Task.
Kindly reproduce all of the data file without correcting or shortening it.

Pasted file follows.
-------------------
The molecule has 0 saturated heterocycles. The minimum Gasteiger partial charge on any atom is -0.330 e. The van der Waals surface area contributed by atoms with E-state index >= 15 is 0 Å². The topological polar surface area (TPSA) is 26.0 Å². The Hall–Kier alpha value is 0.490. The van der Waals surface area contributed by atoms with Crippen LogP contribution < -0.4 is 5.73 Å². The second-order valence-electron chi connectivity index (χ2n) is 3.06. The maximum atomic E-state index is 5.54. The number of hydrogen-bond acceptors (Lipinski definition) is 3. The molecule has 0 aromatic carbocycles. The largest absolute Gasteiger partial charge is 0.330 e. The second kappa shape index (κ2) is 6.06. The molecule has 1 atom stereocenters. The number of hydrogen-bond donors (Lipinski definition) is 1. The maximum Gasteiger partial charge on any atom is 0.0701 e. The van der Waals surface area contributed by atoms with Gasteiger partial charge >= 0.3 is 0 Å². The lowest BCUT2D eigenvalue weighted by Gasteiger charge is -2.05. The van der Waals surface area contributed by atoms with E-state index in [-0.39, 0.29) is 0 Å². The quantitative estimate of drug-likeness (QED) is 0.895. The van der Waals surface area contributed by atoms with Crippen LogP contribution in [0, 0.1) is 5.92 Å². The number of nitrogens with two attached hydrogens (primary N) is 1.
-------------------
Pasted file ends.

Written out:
The molecule has 0 saturated heterocycles. The minimum Gasteiger partial charge on any atom is -0.330 e. The van der Waals surface area contributed by atoms with E-state index >= 15 is 0 Å². The topological polar surface area (TPSA) is 26.0 Å². The Hall–Kier alpha value is 0.490. The van der Waals surface area contributed by atoms with Crippen LogP contribution < -0.4 is 5.73 Å². The second-order valence-electron chi connectivity index (χ2n) is 3.06. The maximum atomic E-state index is 5.54. The number of hydrogen-bond acceptors (Lipinski definition) is 3. The molecule has 0 aromatic carbocycles. The largest absolute Gasteiger partial charge is 0.330 e. The second kappa shape index (κ2) is 6.06. The molecule has 1 atom stereocenters. The number of hydrogen-bond donors (Lipinski definition) is 1. The maximum Gasteiger partial charge on any atom is 0.0701 e. The van der Waals surface area contributed by atoms with Gasteiger partial charge >= 0.3 is 0 Å². The lowest BCUT2D eigenvalue weighted by Gasteiger charge is -2.05. The van der Waals surface area contributed by atoms with E-state index in [-0.39, 0.29) is 0 Å². The quantitative estimate of drug-likeness (QED) is 0.895. The van der Waals surface area contributed by atoms with Crippen LogP contribution in [0, 0.1) is 5.92 Å². The number of nitrogens with two attached hydrogens (primary N) is 1.